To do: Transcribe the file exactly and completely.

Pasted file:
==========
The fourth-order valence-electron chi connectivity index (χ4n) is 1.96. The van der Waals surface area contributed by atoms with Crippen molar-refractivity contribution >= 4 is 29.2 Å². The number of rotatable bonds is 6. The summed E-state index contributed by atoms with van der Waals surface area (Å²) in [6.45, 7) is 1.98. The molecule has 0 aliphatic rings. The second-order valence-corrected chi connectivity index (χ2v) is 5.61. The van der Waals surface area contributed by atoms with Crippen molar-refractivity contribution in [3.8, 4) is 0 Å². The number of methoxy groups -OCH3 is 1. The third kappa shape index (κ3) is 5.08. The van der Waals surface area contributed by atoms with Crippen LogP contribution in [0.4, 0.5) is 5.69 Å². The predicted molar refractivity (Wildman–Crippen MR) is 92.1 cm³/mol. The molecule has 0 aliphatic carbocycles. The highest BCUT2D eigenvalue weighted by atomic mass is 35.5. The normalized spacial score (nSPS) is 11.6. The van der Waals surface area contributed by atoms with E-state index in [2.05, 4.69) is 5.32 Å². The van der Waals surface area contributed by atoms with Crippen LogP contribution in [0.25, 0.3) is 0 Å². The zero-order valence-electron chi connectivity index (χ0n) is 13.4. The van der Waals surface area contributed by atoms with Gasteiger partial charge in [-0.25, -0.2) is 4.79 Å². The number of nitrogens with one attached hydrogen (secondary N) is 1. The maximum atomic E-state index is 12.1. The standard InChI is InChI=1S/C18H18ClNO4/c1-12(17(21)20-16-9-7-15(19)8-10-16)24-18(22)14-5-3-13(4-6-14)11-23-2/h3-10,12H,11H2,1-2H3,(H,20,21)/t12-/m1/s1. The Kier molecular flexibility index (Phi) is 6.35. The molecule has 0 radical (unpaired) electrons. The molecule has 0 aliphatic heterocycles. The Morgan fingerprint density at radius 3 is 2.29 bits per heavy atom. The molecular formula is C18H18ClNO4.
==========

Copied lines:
The fourth-order valence-electron chi connectivity index (χ4n) is 1.96. The van der Waals surface area contributed by atoms with Crippen molar-refractivity contribution >= 4 is 29.2 Å². The number of rotatable bonds is 6. The summed E-state index contributed by atoms with van der Waals surface area (Å²) in [6.45, 7) is 1.98. The molecule has 0 aliphatic rings. The second-order valence-corrected chi connectivity index (χ2v) is 5.61. The van der Waals surface area contributed by atoms with Crippen molar-refractivity contribution in [3.8, 4) is 0 Å². The number of methoxy groups -OCH3 is 1. The third kappa shape index (κ3) is 5.08. The van der Waals surface area contributed by atoms with Crippen LogP contribution in [0.4, 0.5) is 5.69 Å². The predicted molar refractivity (Wildman–Crippen MR) is 92.1 cm³/mol. The molecule has 0 aliphatic carbocycles. The highest BCUT2D eigenvalue weighted by atomic mass is 35.5. The normalized spacial score (nSPS) is 11.6. The van der Waals surface area contributed by atoms with E-state index in [2.05, 4.69) is 5.32 Å². The van der Waals surface area contributed by atoms with Crippen LogP contribution in [0.25, 0.3) is 0 Å². The zero-order valence-electron chi connectivity index (χ0n) is 13.4. The van der Waals surface area contributed by atoms with Gasteiger partial charge in [-0.25, -0.2) is 4.79 Å². The number of nitrogens with one attached hydrogen (secondary N) is 1. The maximum atomic E-state index is 12.1. The standard InChI is InChI=1S/C18H18ClNO4/c1-12(17(21)20-16-9-7-15(19)8-10-16)24-18(22)14-5-3-13(4-6-14)11-23-2/h3-10,12H,11H2,1-2H3,(H,20,21)/t12-/m1/s1. The Kier molecular flexibility index (Phi) is 6.35. The molecule has 0 radical (unpaired) electrons. The molecule has 0 aliphatic heterocycles. The Morgan fingerprint density at radius 3 is 2.29 bits per heavy atom. The molecular formula is C18H18ClNO4.